A Dozen Disturbing Health Care Statistics

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Most people know the big number: 45 million. That’s the generally accepted tally of Americans currently without health insurance. With the prospect of a public option all but gone, it appears that any change that does occur will pretty much bring more of the status quo—meaning more numbers like these.

10 Percentage increase that most workers will pay for health insurance premiums and out-of-pocket expenses in 2010. This means that since 2001, the share that workers pay for health care will have tripled.

More than 12 Number of states where lawmakers are currently trying to pass legislation outlawing any requirement that everyone must have health insurance or be subjected to fines.

38 Percentage of unemployed Americans who are eligible and who signed up for health insurance through COBRA after Congress began subsidizing 65 percent of COBRA premiums in 2009. Before the subsidy, only 19 percent of those eligible signed up.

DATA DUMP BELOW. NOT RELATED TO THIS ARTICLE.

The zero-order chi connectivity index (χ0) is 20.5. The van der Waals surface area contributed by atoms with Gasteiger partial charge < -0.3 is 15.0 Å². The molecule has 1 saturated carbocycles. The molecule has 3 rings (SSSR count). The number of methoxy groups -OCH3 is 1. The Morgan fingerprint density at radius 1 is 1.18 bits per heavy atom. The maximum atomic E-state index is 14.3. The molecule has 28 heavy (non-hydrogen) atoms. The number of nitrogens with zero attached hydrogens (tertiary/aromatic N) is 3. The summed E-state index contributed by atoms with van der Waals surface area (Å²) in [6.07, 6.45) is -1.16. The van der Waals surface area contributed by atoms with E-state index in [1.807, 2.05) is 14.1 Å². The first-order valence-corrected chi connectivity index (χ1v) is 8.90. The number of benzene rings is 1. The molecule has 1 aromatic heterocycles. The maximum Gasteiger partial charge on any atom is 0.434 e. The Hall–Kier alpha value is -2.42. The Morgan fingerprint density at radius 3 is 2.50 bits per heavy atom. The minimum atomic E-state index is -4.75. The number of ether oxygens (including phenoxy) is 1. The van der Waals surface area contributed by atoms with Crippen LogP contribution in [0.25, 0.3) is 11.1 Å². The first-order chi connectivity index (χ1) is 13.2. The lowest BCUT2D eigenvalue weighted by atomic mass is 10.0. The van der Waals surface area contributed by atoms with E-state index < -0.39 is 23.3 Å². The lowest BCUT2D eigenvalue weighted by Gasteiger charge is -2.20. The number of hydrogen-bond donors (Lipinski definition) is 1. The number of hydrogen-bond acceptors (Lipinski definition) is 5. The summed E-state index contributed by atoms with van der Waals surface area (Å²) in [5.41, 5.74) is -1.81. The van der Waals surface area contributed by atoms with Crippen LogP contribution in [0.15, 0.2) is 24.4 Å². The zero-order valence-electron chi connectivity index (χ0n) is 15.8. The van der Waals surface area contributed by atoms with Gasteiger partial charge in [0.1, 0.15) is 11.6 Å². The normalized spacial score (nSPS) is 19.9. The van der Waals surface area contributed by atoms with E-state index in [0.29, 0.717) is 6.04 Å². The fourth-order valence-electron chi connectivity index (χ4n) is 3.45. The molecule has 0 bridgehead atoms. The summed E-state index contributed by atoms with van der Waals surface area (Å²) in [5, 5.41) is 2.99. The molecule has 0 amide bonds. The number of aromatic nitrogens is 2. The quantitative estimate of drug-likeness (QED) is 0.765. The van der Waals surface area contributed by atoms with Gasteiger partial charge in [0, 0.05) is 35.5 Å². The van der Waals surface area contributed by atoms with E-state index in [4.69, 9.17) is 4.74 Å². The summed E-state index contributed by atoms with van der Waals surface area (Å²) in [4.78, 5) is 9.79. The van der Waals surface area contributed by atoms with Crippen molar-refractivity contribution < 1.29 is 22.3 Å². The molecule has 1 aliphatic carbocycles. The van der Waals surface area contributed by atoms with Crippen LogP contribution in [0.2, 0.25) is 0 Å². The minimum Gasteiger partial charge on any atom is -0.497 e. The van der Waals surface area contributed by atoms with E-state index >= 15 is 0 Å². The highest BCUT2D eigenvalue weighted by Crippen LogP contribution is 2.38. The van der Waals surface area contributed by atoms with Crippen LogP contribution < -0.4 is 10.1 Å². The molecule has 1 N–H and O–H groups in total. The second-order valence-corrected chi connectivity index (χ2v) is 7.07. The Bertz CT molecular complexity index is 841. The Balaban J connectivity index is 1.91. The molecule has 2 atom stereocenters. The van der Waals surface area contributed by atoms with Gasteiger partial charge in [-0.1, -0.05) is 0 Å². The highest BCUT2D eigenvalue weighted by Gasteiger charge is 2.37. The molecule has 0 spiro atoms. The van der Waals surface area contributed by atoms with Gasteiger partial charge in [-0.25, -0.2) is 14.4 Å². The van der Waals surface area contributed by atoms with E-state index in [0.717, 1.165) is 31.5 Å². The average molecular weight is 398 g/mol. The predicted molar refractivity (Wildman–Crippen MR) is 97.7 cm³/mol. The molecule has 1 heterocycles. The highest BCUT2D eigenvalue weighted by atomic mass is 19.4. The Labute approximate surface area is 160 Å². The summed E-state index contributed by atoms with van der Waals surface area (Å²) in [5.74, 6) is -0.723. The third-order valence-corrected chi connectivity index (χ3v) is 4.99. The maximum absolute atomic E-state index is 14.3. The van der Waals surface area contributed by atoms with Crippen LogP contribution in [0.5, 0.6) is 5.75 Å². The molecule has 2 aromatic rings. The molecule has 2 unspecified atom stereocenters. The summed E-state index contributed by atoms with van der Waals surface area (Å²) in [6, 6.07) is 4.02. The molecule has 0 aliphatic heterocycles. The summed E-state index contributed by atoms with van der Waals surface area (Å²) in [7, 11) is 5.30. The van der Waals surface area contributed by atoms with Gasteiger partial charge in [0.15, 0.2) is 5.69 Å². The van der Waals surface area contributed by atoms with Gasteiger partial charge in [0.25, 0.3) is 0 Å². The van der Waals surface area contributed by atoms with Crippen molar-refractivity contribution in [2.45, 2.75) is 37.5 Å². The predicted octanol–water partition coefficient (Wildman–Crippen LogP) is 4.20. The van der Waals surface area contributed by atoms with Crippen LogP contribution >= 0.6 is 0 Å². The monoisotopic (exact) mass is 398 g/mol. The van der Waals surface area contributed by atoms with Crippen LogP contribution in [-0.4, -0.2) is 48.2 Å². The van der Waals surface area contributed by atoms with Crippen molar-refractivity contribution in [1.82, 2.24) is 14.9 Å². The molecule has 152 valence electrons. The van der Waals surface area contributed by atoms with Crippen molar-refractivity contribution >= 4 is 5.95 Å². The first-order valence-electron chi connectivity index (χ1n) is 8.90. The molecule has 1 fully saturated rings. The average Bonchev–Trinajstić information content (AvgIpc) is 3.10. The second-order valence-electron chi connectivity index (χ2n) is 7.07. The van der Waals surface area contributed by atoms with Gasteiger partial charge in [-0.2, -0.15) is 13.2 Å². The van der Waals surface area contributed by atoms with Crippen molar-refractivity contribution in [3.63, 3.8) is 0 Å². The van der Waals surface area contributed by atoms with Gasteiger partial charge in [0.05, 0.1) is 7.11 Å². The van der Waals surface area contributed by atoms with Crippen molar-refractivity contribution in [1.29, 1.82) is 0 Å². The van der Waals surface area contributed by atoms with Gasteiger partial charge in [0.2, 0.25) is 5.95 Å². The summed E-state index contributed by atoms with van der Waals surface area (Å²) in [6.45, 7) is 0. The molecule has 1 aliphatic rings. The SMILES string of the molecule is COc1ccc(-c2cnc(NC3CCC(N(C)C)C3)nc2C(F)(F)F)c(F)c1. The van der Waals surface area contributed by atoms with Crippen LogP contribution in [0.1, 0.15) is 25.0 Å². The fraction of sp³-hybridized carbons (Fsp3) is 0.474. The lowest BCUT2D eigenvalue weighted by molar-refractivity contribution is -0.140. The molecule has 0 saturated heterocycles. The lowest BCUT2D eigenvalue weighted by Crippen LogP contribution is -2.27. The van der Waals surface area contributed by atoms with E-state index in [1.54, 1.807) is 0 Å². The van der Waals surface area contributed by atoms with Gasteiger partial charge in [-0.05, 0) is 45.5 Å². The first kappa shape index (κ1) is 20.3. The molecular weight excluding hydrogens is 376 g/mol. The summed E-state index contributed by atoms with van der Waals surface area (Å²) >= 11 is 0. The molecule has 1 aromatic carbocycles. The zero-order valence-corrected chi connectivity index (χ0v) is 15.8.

131 Percent that health insurance premiums have increased in the last ten years.

$6,000 Amount that one journalist who used to cover the insurance business estimates he’ll save this year by not buying health insurance.

$15,000 Amount that Medicare spent in 2006 per enrollee in McAllen, Texas, which is inexplicably nearly twice the national average.

$30,083 The estimated average that health insurance is expected to cost one family annually as soon as 2019, an increase of 166 percent from current averages.

$2,821,383 Dollar amount of health care provided free of charge recently at the Forum in Los Angeles by Remote Area Medical, a nonprofit operation that’s based in Tennessee and staffed by volunteers. During the eight-day visit to L.A. over the summer, health care workers extracted 2,274 teeth, saved 5,438 teeth, made and gave out 1,984 pairs of eyeglasses for free, and took care of 8,775 general medical visits.

$4,000,000 Amount that a typical 22-year-old worker can assume he and his employer will spend for health care and insurance over his lifetime.

9,000,000 Estimated number of self-employed workers who essentially pay a tax on insurance premiums because they are not eligible for the kinds of deductions that workers employed by big corporations get on their health insurance policies.

13,000,000 Approximate number of Americans ages 19 to 29, or roughly one-third of all in this age bracket, who do not have health insurance. This group has the highest uninsured rate, by far.

$1.1 Trillion The high end of the estimated amount (one-third to one-half of $2.2 trillion) that is spent annually in the U.S. on unnecessary medical tests, treatments, and doctors’ visits.

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